It is with great sadness, shock and disbelief that I have to report of the sad and sudden loss of Stephanie Looser, one of our Visiting Research Fellows, who passed away on 10 March. Our sympathy and support and empathy extends of course to her family, boyfriend and friends, who we hope will take heart that her contribution has been substantial and passionate. It is this academic contribution and the research gap that will be the focus of this blog, no matter how disconcertingly skinny, quirky and challenging she was. She has been an exceptional character and researcher, as all who knew her can attest.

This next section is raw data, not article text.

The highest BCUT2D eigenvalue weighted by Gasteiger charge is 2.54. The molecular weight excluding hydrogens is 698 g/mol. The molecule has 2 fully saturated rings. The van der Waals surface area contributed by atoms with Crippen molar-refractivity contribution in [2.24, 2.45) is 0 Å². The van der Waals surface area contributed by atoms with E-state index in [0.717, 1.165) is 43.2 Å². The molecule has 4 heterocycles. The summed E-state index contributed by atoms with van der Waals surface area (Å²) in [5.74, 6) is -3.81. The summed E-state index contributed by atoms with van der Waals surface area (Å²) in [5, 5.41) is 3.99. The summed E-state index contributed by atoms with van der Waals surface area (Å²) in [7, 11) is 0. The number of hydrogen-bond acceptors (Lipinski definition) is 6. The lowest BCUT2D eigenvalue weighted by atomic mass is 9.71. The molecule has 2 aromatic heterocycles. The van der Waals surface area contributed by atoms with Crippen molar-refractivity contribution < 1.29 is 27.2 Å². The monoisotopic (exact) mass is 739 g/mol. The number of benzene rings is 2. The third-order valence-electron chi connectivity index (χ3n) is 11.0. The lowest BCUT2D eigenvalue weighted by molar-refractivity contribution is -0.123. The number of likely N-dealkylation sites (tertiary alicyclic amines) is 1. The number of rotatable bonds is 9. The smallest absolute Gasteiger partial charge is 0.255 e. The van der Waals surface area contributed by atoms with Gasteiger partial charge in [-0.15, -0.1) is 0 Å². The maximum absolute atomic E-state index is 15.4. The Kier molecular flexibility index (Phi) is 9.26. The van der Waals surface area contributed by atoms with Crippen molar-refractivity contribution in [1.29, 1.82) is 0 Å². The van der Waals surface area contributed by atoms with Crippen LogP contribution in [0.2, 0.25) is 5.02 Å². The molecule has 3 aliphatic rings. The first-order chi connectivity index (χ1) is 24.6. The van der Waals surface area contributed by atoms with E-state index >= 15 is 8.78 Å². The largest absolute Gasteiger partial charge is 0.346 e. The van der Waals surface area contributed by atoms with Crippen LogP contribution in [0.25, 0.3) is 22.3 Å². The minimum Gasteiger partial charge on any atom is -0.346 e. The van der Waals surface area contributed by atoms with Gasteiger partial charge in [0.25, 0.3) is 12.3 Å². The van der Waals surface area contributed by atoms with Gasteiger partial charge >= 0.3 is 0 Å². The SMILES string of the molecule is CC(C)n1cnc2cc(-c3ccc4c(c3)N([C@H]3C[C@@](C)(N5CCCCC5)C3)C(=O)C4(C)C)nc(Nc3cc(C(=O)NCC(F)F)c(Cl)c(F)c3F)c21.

It didn’t feel a long time ago, when this slightly unusual-looking person bounced into my office wanting to do a PhD. She, a colleague and I went for lunch and before we tucked into the habitual coffee, she had framed a far-reaching and yet do-able research agenda. It started with her observation that companies don’t ‘do CSR’ for the right reasons, and that simply distorted their impact, their concern for their social environments and their ability to ‘do the right thing for the right reason’. In the discussion, she impressed by her mental agility, brachiating effortlessly between Kant’s Categorical Imperative and what it means for today’s businesses, via the lack of Bentham’s view on utility in some modern Swiss businesses. She was casually accepting of national, sectoral, social and individual differences in what companies should do for Corporate Social Responsibility, and impressively dismissive in explaining how some sustainability commentators who saw too much congruence between profit maximisation and sustainability ‘just got it wrong’. My immediate thought was ‘this is going to be fun’. And it was.